IVEY: He's Charlie Brown.

MARTIN: That's right.

Mr. MEAD: That's right. That's right.

MICHELS: You could get a plaid sheet and be a Scottish ghost.

Mr. MEAD: That's right.

IVEY: I can't believe this man wrote this book.

STEPHENS-MEDLEY: I can't believe your (unintelligible 11:04).

MARTIN: Matthew, your cred is just, I don't know, it's just, kind of, it's just - the arrow is pointing downward on your cred. What's going on here?

Mr. MEAD: Well, the thing is, you have to remember that I'm, you know, I'm the mummy that cooked the dinner, and I'm the one that planned the owl party, and I'm the one making the ice cream treats, so the costume's got to be on the simple side.

MARTIN: That's spoken like a Mocha Mom.

(Soundbite of laughter)

MARTIN: You get your badge. You get your badge. Matthew Mead is a style expert. He's the author of "Halloween Tricks and Treats: Spooky Snacks, Creepy Crafts and More for the Whole Family." He joined us from Hanover, New Hampshire. The Mocha Moms - Jolene Ivey, Dilcia Stephens-Medley and Dia Michels - joined us from our Washington, D.C., studios. Matthew, moms, thank you all so much.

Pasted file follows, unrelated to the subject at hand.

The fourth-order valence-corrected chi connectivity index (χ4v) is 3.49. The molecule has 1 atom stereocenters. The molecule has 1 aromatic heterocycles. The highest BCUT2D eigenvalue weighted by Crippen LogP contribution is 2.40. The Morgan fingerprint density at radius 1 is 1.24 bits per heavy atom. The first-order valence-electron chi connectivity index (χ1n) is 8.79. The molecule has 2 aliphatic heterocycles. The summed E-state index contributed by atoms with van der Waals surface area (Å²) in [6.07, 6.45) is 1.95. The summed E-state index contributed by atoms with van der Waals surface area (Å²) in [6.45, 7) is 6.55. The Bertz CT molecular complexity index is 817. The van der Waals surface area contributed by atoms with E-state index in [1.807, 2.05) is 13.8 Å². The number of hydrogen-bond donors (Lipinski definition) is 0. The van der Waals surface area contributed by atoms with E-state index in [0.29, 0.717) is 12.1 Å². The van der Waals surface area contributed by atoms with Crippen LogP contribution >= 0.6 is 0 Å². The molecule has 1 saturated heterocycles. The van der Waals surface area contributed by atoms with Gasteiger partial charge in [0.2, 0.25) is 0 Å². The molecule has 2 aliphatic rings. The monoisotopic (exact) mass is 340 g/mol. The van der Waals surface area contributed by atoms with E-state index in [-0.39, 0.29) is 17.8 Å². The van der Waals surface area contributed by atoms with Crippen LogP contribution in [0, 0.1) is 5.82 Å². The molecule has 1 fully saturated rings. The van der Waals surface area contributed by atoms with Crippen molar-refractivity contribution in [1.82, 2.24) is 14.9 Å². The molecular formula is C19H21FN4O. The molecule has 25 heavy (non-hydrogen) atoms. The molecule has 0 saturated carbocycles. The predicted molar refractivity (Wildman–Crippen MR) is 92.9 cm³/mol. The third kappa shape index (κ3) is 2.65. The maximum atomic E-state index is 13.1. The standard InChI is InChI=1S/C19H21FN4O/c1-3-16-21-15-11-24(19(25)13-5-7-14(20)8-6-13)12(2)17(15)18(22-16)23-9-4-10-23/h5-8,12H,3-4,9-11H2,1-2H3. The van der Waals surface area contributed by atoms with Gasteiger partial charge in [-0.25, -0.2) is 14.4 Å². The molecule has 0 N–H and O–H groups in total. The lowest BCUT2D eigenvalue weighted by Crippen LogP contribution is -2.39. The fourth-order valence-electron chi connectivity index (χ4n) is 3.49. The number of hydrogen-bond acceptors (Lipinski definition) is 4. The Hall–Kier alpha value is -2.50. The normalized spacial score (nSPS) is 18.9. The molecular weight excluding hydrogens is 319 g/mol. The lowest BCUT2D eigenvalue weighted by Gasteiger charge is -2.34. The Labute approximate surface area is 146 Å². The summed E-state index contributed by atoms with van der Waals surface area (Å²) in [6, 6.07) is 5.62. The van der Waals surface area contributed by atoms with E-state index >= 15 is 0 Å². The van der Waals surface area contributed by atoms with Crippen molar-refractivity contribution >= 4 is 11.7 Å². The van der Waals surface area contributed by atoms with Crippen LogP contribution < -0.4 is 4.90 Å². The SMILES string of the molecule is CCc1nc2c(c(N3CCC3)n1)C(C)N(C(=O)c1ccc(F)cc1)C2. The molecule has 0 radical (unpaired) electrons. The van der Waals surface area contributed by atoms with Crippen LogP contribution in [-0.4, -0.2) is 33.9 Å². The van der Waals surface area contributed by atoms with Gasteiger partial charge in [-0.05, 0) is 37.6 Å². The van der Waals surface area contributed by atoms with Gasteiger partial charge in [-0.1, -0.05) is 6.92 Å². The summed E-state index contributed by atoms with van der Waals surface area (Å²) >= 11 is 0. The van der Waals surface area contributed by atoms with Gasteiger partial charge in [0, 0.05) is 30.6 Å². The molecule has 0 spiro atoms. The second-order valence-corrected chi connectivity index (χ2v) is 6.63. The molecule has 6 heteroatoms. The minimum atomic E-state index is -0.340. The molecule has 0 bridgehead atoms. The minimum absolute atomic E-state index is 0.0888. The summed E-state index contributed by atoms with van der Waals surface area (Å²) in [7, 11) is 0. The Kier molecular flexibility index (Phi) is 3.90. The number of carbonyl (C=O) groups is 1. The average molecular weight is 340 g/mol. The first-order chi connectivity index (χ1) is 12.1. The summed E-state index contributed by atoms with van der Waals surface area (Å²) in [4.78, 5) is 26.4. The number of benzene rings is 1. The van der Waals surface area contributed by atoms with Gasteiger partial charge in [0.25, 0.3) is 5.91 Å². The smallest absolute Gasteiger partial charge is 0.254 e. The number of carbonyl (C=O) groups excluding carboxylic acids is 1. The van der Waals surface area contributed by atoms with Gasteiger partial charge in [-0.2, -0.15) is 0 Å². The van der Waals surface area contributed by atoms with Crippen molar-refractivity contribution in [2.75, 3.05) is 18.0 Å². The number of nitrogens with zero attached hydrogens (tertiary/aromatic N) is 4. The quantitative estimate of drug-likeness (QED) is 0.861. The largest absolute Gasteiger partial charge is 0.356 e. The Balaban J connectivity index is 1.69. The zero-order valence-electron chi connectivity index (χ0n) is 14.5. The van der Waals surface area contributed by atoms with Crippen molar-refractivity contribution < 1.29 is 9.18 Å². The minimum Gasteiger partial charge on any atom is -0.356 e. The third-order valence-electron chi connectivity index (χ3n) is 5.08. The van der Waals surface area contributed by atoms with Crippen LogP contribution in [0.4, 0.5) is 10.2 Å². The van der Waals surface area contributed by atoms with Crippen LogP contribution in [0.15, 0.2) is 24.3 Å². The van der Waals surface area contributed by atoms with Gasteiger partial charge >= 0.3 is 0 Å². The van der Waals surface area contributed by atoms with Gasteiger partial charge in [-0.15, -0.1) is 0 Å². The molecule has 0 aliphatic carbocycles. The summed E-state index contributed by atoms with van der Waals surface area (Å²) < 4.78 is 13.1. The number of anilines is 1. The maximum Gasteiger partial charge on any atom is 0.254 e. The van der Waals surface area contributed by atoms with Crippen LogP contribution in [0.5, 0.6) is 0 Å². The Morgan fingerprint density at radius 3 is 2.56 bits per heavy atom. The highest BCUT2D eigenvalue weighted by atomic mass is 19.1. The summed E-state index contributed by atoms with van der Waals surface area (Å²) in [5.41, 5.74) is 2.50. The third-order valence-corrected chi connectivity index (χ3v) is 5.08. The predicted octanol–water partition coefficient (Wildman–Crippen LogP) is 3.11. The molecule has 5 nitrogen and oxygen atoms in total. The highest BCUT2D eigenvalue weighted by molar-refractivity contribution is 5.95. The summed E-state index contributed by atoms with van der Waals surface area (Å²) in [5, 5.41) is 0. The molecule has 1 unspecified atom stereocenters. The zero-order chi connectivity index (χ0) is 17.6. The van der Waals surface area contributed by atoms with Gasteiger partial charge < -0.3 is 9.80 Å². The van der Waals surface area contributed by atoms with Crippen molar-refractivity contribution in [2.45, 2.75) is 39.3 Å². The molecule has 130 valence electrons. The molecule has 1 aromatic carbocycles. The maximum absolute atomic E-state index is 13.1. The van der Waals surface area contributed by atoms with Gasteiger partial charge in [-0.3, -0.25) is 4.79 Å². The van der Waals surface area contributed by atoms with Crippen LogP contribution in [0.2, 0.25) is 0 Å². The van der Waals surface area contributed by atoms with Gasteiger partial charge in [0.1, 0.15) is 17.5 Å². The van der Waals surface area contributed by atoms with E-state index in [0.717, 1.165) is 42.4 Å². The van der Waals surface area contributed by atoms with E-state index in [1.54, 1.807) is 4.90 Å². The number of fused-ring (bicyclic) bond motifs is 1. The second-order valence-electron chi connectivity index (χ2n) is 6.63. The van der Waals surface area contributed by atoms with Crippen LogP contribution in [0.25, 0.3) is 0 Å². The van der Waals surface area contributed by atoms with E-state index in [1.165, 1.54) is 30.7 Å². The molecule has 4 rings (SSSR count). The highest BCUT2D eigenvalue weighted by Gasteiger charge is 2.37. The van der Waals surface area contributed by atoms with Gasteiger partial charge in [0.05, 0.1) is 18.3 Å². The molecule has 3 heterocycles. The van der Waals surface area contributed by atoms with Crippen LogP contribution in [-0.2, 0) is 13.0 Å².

MICHELS: Thanks, Michel.

STEPHENS-MEDLEY: Thank you for having us.

Mr. MEAD: Thank you.

MARTIN: Happy Halloween, everybody.

MARTIN: Finally, you've been listening to coverage of the presidential campaign for months. Now we want to hear from you. On Election Day, Tuesday, November 4th, tell us about your trip to the voting booth. We want to know how long you waited in line, what the atmosphere was like, was it tense between McCain and Obama supporters or was it just a love fest, and if your experience was smooth sailing or rough waters. We invite you to tell your story on air. You can call our comment line at 202-842-3522. Again, that number is 202-842-3522. Or you can send us a note by visiting our blog at and go to the Tell Me More page. And that's our program for today. I'm Michel Martin, and this is Tell Me More from NPR News. Let's talk more tomorrow.